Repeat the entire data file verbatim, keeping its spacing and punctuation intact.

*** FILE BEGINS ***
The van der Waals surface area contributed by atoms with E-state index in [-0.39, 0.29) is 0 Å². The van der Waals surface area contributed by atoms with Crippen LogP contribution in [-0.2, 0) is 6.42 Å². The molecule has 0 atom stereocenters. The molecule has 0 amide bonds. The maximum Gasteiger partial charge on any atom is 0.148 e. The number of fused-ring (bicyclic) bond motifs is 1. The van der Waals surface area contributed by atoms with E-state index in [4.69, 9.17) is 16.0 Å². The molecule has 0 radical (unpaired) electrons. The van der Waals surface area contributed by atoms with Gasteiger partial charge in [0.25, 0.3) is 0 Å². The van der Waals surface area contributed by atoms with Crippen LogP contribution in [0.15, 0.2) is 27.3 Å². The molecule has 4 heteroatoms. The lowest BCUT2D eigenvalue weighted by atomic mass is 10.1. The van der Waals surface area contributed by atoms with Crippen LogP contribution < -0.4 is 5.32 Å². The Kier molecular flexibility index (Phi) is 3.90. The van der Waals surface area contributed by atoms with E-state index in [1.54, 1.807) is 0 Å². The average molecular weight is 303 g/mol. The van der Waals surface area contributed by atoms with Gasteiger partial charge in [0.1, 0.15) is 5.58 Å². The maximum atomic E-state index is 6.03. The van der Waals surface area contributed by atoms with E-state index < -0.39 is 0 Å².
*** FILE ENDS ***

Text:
The van der Waals surface area contributed by atoms with E-state index in [-0.39, 0.29) is 0 Å². The van der Waals surface area contributed by atoms with Crippen LogP contribution in [-0.2, 0) is 6.42 Å². The molecule has 0 atom stereocenters. The molecule has 0 amide bonds. The maximum Gasteiger partial charge on any atom is 0.148 e. The number of fused-ring (bicyclic) bond motifs is 1. The van der Waals surface area contributed by atoms with E-state index in [4.69, 9.17) is 16.0 Å². The molecule has 0 radical (unpaired) electrons. The van der Waals surface area contributed by atoms with Gasteiger partial charge in [0.25, 0.3) is 0 Å². The van der Waals surface area contributed by atoms with Crippen LogP contribution in [0.15, 0.2) is 27.3 Å². The molecule has 4 heteroatoms. The lowest BCUT2D eigenvalue weighted by atomic mass is 10.1. The van der Waals surface area contributed by atoms with Crippen LogP contribution < -0.4 is 5.32 Å². The Kier molecular flexibility index (Phi) is 3.90. The van der Waals surface area contributed by atoms with E-state index in [1.54, 1.807) is 0 Å². The average molecular weight is 303 g/mol. The van der Waals surface area contributed by atoms with Gasteiger partial charge in [0.1, 0.15) is 5.58 Å². The maximum atomic E-state index is 6.03. The van der Waals surface area contributed by atoms with E-state index < -0.39 is 0 Å².